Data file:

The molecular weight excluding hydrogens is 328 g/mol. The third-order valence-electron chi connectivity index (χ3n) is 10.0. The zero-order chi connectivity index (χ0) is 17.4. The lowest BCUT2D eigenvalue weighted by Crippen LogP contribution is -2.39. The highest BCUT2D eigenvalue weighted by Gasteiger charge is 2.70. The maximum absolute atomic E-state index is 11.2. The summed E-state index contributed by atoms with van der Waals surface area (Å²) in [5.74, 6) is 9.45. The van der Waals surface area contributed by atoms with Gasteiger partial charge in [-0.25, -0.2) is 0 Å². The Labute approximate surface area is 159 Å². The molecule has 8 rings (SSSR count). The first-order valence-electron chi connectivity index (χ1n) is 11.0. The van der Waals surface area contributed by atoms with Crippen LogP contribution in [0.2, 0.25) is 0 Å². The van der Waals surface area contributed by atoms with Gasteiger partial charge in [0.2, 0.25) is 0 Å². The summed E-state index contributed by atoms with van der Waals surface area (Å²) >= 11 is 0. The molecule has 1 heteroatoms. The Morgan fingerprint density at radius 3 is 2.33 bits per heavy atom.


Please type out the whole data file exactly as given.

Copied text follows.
The molecular weight excluding hydrogens is 328 g/mol. The third-order valence-electron chi connectivity index (χ3n) is 10.0. The zero-order chi connectivity index (χ0) is 17.4. The lowest BCUT2D eigenvalue weighted by Crippen LogP contribution is -2.39. The highest BCUT2D eigenvalue weighted by Gasteiger charge is 2.70. The maximum absolute atomic E-state index is 11.2. The summed E-state index contributed by atoms with van der Waals surface area (Å²) in [5.74, 6) is 9.45. The van der Waals surface area contributed by atoms with Gasteiger partial charge in [-0.25, -0.2) is 0 Å². The Labute approximate surface area is 159 Å². The molecule has 8 rings (SSSR count). The first-order valence-electron chi connectivity index (χ1n) is 11.0. The van der Waals surface area contributed by atoms with Crippen LogP contribution in [0.2, 0.25) is 0 Å². The van der Waals surface area contributed by atoms with Gasteiger partial charge in [0.2, 0.25) is 0 Å². The summed E-state index contributed by atoms with van der Waals surface area (Å²) >= 11 is 0. The molecule has 1 heteroatoms. The Morgan fingerprint density at radius 3 is 2.33 bits per heavy atom.